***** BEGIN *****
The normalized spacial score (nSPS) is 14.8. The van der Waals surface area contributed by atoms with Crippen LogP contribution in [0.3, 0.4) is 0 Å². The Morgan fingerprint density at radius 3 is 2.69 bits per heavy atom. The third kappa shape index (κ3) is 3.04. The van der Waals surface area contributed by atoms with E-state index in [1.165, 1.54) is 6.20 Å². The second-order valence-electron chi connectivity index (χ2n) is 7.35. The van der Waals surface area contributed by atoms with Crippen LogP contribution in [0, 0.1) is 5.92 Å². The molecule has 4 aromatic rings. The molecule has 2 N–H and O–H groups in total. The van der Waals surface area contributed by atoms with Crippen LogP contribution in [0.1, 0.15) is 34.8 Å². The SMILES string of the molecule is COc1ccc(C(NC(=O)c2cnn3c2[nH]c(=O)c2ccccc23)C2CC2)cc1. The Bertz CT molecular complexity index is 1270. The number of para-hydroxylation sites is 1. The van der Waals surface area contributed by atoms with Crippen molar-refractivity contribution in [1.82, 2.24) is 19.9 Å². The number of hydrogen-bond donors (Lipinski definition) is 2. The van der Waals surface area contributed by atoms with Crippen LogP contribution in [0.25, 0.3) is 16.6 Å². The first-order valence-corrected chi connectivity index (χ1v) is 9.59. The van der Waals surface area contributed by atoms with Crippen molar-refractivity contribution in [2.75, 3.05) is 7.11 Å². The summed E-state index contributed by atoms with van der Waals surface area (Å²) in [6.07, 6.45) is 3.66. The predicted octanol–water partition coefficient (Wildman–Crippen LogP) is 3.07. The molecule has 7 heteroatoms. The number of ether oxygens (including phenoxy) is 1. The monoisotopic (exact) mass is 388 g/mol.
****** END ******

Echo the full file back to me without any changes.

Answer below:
The normalized spacial score (nSPS) is 14.8. The van der Waals surface area contributed by atoms with Crippen LogP contribution in [0.3, 0.4) is 0 Å². The Morgan fingerprint density at radius 3 is 2.69 bits per heavy atom. The third kappa shape index (κ3) is 3.04. The van der Waals surface area contributed by atoms with E-state index in [1.165, 1.54) is 6.20 Å². The second-order valence-electron chi connectivity index (χ2n) is 7.35. The van der Waals surface area contributed by atoms with Crippen LogP contribution in [0, 0.1) is 5.92 Å². The molecule has 4 aromatic rings. The molecule has 2 N–H and O–H groups in total. The van der Waals surface area contributed by atoms with Crippen LogP contribution in [0.1, 0.15) is 34.8 Å². The SMILES string of the molecule is COc1ccc(C(NC(=O)c2cnn3c2[nH]c(=O)c2ccccc23)C2CC2)cc1. The Bertz CT molecular complexity index is 1270. The number of para-hydroxylation sites is 1. The van der Waals surface area contributed by atoms with Crippen molar-refractivity contribution in [1.82, 2.24) is 19.9 Å². The number of hydrogen-bond donors (Lipinski definition) is 2. The van der Waals surface area contributed by atoms with Crippen LogP contribution in [0.25, 0.3) is 16.6 Å². The first-order valence-corrected chi connectivity index (χ1v) is 9.59. The van der Waals surface area contributed by atoms with Crippen molar-refractivity contribution in [2.75, 3.05) is 7.11 Å². The summed E-state index contributed by atoms with van der Waals surface area (Å²) in [6.07, 6.45) is 3.66. The predicted octanol–water partition coefficient (Wildman–Crippen LogP) is 3.07. The molecule has 7 heteroatoms. The number of ether oxygens (including phenoxy) is 1. The monoisotopic (exact) mass is 388 g/mol.